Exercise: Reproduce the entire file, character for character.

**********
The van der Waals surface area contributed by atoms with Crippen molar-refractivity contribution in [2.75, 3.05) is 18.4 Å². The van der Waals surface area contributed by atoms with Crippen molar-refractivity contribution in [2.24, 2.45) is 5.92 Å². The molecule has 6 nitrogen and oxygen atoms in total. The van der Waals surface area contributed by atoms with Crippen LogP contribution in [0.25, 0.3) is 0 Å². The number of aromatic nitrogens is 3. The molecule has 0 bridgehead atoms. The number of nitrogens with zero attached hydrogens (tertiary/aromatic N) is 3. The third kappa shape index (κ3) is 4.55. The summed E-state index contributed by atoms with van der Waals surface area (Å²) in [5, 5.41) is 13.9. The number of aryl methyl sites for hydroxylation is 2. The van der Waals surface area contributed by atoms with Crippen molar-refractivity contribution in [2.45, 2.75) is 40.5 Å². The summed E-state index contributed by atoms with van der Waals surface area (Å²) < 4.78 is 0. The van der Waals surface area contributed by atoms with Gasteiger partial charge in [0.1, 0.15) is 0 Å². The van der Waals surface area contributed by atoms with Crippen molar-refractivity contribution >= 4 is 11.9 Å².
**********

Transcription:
The van der Waals surface area contributed by atoms with Crippen molar-refractivity contribution in [2.75, 3.05) is 18.4 Å². The van der Waals surface area contributed by atoms with Crippen molar-refractivity contribution in [2.24, 2.45) is 5.92 Å². The molecule has 6 nitrogen and oxygen atoms in total. The van der Waals surface area contributed by atoms with Crippen LogP contribution in [0.25, 0.3) is 0 Å². The number of aromatic nitrogens is 3. The molecule has 0 bridgehead atoms. The number of nitrogens with zero attached hydrogens (tertiary/aromatic N) is 3. The third kappa shape index (κ3) is 4.55. The summed E-state index contributed by atoms with van der Waals surface area (Å²) in [5, 5.41) is 13.9. The number of aryl methyl sites for hydroxylation is 2. The van der Waals surface area contributed by atoms with Crippen molar-refractivity contribution in [2.45, 2.75) is 40.5 Å². The summed E-state index contributed by atoms with van der Waals surface area (Å²) < 4.78 is 0. The van der Waals surface area contributed by atoms with Gasteiger partial charge in [0.1, 0.15) is 0 Å². The van der Waals surface area contributed by atoms with Crippen molar-refractivity contribution >= 4 is 11.9 Å².